Google+ Badge BLACK SOCIAL HISTORY

Friday, 28 June 2013

BLACK SOCIAL HISTORY : AFRICAN AMERICAN PROFESSIONAL BASE BALL FIRST BASEMAN, SECOND BASEMAN AND COACH IN MAJOR LEAGUE BASEBALL - RODNEY CLINE "ROD" CAREW : GOES INTO THE " HALL OF BLACK GENIUS "

































































              BLACK           SOCIAL         HISTORY                                                                                                                                                           Rodney Cline "Rod" Carew  born October 1, 1945  is a former Major League Baseball first baseman, second baseman and coach of Panamanian descent. He played from 1967 to 1985 for the Minnesota Twins and the California Angels and was elected to the All-Star game every season except his last. In 1991, Carew was inducted into the National Baseball Hall of Fame. While Carew was never a home run threat (only 92 of his 3,053 hits were home runs), he made a career out of being a consistent contact hitter. He threw right-handed and batted left-handed.

Early life

Carew is a Zonian and was born to a Panamanian mother on a train in the town of Gatún, which, at that time, was in the Panama Canal Zone. The train was racially segregated; white passengers were given the better forward cars, while non-whites, like Carew's mother, were forced to ride in the rearward cars. When she went into labor, a physician traveling on the train, Dr. Rodney Cline, delivered the baby. In appreciation for this, Mrs. Carew named the boy Rodney Cline Carew.
At age 14, Carew and his family immigrated to the United States and settled in the Washington Heights section of the borough of Manhattan, New York City. Although Carew attended George Washington High School, which MLB star Manny Ramirez also attended, he never played baseball for the high school team. Instead, Carew played semi-pro baseball for the Bronx Cavaliers, which is where he was discovered by Minnesota Twins' scout, Monroe Katz (whose son, Steve, played with Carew on the Cavaliers). Katz then recommended Carew to another Twins' scout, Herb Stein, who along with Katz signed Carew to an amateur free agent contract (at the Stella D'Oro Restaurant in the Bronx) on June 24, 1964.
Starting his minor league career, Carew was assigned to play second base with the Melbourne (FL) Twins in the Cocoa Rookie League and hit .325 over the final 37 games of the season. Promoted to the Single-A Orlando Twins in the Florida State League the following season, Carew hit .303 with 20 doubles, eight triples and one home run. Carew would spend the 1966 season back at Single-A, but this time with the Wilson Tobs in the Carolina League.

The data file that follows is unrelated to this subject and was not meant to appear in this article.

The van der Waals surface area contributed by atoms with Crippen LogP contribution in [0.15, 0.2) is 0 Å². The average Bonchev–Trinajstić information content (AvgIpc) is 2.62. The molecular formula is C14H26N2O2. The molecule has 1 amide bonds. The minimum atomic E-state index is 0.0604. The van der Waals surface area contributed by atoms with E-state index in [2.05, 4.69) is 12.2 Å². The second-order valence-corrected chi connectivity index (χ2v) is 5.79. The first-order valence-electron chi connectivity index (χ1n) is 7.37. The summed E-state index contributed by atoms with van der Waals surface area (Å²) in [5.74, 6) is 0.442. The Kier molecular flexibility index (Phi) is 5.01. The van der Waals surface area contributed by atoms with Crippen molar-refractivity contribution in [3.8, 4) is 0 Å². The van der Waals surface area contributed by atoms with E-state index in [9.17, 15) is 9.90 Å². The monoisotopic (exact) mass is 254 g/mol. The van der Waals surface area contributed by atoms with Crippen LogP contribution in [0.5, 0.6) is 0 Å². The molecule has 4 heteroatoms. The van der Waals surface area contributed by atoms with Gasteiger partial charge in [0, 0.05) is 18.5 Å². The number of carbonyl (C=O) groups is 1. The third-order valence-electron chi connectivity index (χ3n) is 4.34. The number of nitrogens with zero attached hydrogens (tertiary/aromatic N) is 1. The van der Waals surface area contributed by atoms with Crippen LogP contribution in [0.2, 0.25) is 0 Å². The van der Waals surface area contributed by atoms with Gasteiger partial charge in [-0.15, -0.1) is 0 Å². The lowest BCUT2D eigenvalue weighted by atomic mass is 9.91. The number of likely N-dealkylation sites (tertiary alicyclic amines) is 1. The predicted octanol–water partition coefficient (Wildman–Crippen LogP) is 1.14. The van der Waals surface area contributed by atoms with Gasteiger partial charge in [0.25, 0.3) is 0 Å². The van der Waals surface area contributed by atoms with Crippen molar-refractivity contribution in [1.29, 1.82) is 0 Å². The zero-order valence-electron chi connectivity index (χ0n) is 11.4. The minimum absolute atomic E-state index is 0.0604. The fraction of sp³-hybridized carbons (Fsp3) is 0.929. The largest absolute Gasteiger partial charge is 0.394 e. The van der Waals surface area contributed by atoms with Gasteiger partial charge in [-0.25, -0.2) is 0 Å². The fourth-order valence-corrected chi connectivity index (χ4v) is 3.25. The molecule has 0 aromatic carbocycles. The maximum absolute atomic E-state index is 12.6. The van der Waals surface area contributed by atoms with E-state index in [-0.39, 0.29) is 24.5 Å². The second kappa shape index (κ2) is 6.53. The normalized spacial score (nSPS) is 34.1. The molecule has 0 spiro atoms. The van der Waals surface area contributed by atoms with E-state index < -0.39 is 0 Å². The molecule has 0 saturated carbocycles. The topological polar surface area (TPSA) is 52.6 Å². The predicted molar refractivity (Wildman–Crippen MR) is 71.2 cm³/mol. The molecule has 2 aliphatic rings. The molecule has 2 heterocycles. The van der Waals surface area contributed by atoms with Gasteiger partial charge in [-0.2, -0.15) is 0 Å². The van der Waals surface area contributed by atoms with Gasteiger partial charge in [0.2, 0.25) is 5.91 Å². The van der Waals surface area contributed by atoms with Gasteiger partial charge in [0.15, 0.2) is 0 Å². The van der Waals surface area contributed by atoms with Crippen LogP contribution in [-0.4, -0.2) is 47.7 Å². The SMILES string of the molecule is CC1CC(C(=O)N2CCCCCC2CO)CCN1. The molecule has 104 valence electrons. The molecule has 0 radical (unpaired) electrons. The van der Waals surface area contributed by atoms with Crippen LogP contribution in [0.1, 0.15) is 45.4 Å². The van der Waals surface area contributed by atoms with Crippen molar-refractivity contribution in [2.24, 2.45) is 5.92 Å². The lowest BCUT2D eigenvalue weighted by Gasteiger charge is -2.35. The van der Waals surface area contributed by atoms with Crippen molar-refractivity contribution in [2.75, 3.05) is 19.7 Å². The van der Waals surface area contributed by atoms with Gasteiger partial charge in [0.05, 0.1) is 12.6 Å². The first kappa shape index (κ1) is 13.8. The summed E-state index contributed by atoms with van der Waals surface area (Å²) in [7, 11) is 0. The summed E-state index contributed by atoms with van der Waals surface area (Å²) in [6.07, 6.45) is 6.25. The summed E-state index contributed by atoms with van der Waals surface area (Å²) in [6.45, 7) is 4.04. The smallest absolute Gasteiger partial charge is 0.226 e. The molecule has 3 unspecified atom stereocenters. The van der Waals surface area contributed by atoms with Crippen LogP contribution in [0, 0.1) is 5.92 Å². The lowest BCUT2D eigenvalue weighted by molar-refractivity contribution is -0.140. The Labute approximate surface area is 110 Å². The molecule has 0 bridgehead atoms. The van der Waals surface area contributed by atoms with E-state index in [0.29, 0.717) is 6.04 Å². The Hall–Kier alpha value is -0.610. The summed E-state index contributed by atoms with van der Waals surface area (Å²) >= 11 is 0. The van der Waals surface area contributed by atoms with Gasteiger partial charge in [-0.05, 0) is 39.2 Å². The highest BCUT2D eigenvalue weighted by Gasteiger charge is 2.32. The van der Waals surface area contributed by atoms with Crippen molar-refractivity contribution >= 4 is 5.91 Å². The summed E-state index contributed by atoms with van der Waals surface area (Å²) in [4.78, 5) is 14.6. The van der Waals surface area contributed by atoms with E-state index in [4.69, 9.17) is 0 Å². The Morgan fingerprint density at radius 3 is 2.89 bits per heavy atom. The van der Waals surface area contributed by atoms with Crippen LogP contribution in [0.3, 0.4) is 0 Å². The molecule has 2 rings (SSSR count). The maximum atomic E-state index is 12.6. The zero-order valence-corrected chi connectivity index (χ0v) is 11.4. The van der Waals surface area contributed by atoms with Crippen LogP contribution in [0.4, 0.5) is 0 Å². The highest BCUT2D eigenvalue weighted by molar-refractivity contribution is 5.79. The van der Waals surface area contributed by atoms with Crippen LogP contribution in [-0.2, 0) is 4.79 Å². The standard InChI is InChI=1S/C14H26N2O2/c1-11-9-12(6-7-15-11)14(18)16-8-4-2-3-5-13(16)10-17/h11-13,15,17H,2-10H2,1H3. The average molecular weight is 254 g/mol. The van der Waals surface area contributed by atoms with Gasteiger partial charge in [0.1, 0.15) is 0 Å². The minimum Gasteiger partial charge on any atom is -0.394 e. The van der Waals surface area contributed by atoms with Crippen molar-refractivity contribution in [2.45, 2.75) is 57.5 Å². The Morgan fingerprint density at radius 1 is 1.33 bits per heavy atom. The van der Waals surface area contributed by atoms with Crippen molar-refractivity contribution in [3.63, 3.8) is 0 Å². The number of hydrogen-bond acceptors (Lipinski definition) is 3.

Major league career

Carew won the American League's Rookie of the Year award in 1967 and was elected to the first of 18 consecutive All-Star game appearances. Carew stole home seven times in the 1969 season to lead the majors, just missing Ty Cobb's Major League record of eight and the most in the major leagues since Pete Reiser stole seven for the Brooklyn Dodgers in 1946. Carew's career total of 17 steals of home currently puts him tied for 17th on the list with former New York Giant MVP Larry Doyle and fellow Hall of Famer Eddie Collins. In 1972, Carew led the American League in batting, hitting .318, and remarkably, without hitting a single home run for the only time in his career. Carew is to date the only player in the American League or in the modern era to win the batting title with no home runs. In 1975, Carew joined Ty Cobb as the only players to lead both the American and National Leagues in batting average for three consecutive seasons. In the 1977 season, Carew batted .388, which was the highest since Boston's Ted Williams hit .406 in 1941, and won the American League's Most Valuable Player award.

Seeing time predominantly at second base early in his career, Carew moved to first base in September 1975 and stayed there for the rest of his career. In 1979, frustrated by the Twins' inability to keep young talent, and after considerable conflict with team owner Calvin Griffith, Carew announced his intention to leave the Twins. On February 3, Carew was traded to the Angels for outfielder Ken Landreaux, catcher/first baseman Dave Engle, right-handed pitcher Paul Hartzell, and left-handed pitcher Brad Havens. Although representing a considerable infusion of talent, the Twins had been unable to complete a possibly better deal with the New York Yankees in January in which Carew would have moved to New York in exchange for Chris Chambliss, Juan Beníquez, Dámaso García, and Dave Righetti.